“As I sit awake it is 3 A.M. eastern standard time and I have to clear my thoughts. With the current economic situation, this great country we love, live and work in has left us all in an undeniable feeling of loss and confusion of what it is we all believe in and live by. As a motorcycle enthusiast first and foremost, the thought of better days for the entire industry has not only left me, but everyone in the entire motorcycle industry, wondering how this ca be made better. And as all of us have come to realize things are what they seem and there before us are the cards that life has handed us. In time, as all things do, this will change, it may not be this year, it may not even be next year, but there is one thing I know for sure – none of this has truly changed the way I personally feel about the business I work in and live to love….Motorcycling.
If you are reading these words you too undeniably feel the same as I and feel there is a need for some sort of way to make a change. As a builder, manufacturer or simply a rider, this is the love and burden you carry and carry proudly. You may be new to the industry or have thirty some years plus under your belt but none the less you are as hooked as I am. This is a love I am not afraid to admit, a love of something that is so simple yet lets us all forget the every day reminders of our daily grind. How is it that something so simple can bring so many together for the same reasons and general feeling of freedom on so many levels. The grandfather of rallies is slowly creeping upon us and the excitement of this has been overshadowed by the talk of astronomical gas prices and low attendance anticipation. What I feel has been overlooked is the fact that this in no way has changed the way feel about what it is we all have grown to love and live by. Yes it may make things light and yes it may mean it will keep the crowds smaller, but what we all need to remember is that the few that do make this pilgrimage are those that share the same feelings as you and I. We should embrace the brotherhood and sisterhood of this community and fight even harder to assure it does not die.
I have talked before on this issue and will continue to remind all of you that there are far worse evils in life to worry about. I would like to share something with you all that has been nothing short of inspirational to me personally, and in light of all the overwhelming circumstances makes me remember that there is true love and dedication in our world.
In the past few years I have become friends with the entire crew that rides and operates the American Motor Drome Wall of Death. For those of you who have visited and experienced this history filled carnival-like act at any of the rallies, you know and understand the true dedication. This year has issued the family of this long time institution nothing short of seemingly impossible odds to deal with. With the passing of one of the true and original daredevils, Sam, we lost not only one of great wall riders in history but the member of a family dedicated to the truest form of preserving what is and always will be the love of motorcycling. I was fortunate to see her last ride in Daytona this year as a guest inside the wall and I have to tell you it was something I will never forget. Sam had overcome her natural human instinct and fear of the same beast that had broken her back a year earlier. She looked past what it was that had put her in a year of recovery, had thrown her off and left her broken. She continued pursuing what it was in life she truly loved and lived for. As I stood and watched her slowly creep up the rickety boards I noticed a small yet growing smirk of content and happiness of someone truly living and loving her life. As I watched, I thought to myself this is what it is all about, and I hope I too can take from that experience and remember the true passion and love she had that day for a motorcycle.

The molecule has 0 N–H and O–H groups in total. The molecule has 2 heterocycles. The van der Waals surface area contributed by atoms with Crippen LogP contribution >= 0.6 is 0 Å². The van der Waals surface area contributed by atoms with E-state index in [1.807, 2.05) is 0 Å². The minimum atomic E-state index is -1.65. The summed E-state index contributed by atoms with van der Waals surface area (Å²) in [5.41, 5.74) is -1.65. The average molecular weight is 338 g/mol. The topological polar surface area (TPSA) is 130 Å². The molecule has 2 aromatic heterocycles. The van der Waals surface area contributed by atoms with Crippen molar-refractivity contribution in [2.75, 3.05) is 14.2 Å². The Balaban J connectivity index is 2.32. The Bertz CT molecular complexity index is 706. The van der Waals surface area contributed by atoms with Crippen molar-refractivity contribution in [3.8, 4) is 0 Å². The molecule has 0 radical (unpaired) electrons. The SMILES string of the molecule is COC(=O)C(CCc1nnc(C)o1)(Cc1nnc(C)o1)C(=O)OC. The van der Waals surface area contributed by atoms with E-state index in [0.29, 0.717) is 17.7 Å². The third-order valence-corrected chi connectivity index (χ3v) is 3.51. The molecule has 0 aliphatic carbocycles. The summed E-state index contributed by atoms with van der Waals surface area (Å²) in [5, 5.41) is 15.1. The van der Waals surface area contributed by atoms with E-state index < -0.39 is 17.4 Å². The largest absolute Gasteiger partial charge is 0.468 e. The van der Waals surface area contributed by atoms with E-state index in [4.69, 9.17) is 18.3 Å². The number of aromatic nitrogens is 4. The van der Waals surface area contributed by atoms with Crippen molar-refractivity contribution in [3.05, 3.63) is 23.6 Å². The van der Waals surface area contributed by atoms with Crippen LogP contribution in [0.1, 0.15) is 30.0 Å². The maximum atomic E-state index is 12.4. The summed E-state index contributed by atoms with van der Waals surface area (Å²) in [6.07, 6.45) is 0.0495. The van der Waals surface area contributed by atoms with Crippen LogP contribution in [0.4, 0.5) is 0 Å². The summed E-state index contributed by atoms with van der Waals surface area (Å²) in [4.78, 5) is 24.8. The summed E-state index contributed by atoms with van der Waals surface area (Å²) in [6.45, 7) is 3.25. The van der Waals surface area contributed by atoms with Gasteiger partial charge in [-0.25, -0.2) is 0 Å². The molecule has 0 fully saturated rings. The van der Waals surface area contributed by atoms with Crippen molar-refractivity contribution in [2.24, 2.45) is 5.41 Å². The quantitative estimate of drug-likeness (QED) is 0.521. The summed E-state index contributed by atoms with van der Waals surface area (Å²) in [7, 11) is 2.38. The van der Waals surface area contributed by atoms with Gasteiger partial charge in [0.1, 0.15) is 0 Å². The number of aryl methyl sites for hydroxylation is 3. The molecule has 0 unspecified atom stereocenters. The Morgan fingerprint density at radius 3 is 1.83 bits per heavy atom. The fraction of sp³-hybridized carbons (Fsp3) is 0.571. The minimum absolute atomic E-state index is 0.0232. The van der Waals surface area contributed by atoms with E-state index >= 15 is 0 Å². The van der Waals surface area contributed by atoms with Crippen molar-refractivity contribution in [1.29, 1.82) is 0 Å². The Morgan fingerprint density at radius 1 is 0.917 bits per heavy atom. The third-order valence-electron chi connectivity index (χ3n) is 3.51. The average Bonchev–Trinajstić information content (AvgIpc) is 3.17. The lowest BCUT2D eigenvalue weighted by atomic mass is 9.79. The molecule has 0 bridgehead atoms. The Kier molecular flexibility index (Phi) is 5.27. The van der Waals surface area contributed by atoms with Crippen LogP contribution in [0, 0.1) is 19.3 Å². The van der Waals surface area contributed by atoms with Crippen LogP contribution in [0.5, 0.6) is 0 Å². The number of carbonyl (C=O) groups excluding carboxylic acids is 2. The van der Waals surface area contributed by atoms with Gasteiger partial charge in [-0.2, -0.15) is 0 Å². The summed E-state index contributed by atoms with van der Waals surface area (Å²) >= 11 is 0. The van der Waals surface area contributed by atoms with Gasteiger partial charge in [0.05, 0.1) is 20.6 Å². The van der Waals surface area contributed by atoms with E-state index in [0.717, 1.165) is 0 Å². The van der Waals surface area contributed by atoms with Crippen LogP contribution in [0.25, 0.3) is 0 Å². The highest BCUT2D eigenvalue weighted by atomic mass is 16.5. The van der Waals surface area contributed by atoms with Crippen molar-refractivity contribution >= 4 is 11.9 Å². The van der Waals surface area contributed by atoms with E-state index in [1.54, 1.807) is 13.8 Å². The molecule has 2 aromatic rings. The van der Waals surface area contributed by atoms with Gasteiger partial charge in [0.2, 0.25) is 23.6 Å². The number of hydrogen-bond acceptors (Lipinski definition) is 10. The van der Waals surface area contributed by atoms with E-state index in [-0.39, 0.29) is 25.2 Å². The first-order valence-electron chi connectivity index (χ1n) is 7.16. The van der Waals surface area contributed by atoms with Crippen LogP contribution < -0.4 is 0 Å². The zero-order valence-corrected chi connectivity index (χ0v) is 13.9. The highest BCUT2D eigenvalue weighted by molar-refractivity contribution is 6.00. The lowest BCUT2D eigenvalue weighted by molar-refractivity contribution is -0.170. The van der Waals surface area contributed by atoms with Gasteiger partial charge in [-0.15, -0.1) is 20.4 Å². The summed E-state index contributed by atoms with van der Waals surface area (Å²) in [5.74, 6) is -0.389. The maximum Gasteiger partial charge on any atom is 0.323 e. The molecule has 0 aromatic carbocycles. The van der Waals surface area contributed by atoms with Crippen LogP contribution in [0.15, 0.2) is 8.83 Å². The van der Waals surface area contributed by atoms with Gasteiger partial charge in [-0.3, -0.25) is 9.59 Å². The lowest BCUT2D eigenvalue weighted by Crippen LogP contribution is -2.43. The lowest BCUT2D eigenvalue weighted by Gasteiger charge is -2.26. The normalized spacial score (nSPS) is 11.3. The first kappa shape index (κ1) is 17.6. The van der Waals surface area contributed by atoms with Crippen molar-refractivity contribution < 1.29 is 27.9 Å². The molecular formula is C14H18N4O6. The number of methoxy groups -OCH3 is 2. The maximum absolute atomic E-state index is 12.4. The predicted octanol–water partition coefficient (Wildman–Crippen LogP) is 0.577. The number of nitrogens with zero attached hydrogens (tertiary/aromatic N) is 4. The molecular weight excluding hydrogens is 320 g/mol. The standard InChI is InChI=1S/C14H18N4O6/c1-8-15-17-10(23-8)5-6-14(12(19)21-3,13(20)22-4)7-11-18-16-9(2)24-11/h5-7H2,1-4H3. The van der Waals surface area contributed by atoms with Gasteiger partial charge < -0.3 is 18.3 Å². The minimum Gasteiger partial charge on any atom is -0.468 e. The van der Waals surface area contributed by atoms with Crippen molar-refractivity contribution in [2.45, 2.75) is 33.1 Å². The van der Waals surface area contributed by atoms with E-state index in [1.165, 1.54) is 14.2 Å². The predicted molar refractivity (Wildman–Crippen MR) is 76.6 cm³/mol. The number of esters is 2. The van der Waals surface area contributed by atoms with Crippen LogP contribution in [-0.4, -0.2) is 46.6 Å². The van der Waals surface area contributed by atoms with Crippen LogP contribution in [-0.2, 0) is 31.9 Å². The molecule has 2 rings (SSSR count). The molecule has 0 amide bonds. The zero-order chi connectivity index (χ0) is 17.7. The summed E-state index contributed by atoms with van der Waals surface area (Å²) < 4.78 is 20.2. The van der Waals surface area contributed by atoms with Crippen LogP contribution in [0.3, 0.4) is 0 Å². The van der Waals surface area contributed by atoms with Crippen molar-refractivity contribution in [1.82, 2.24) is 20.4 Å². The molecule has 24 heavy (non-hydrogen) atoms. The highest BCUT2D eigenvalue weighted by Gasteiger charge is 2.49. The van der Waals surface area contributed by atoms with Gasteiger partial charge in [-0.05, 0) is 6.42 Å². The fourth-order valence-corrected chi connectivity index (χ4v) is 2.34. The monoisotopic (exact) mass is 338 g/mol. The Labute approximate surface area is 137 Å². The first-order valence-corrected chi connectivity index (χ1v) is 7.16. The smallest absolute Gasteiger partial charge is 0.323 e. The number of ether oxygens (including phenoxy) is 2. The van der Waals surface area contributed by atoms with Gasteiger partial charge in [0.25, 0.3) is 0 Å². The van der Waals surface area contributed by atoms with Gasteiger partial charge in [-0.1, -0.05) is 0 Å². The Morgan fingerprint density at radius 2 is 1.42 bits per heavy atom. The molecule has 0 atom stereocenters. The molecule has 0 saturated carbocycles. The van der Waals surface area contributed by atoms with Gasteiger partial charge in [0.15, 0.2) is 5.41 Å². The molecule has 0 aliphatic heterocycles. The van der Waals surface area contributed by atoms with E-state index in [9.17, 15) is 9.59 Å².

As you all know we will never see that look on her face again in real life yet only in what we have to remember her by.
Soon to follow Sam was the passing of Criminal, the ticket taker, and as if that weren’t enough, owner and rider Jay Lightnin’ would have to undergo chemotherapy for his battle with cancer that is far from over. This is saddening news and it makes me wonder how something so timeless with such love from individuals that put their lives and well being on the line can possibly continue….yet it lives. I was able to not only see my friends in Hollister, Ca riding and doing the very thing that drives them, but doing it well and to the appreciation of both young and old fans. They have even recruited a young man all of twenty something named Jeremiah to continue the legacy, and trust me it is not for fortune and fame….simply the love. My point to this story is the fact that no matter how bad it may seem in our world today, remember what and why we are all here and that is for the love; remember with time things will get better for us all.
Please visit the American Motor Drome, buy a ticket and see a show, even if you have twenty times in the past. These individuals hopefully will keep you as focused on the big picture as they have me; trust me you will get your money’s worth and hopefully be as inspired as I to see people doing what it is they love in this motorcycle world for pennies on the dollar. Please try to make it a point and take and give whatever you can to support some of the many deserving charities in Sturgis. Please enjoy yourselves and have a safe Sturgis 2008 and I wish you all a prosperous 2009. Thank you my friend” Scott Webster Leroy-Thompson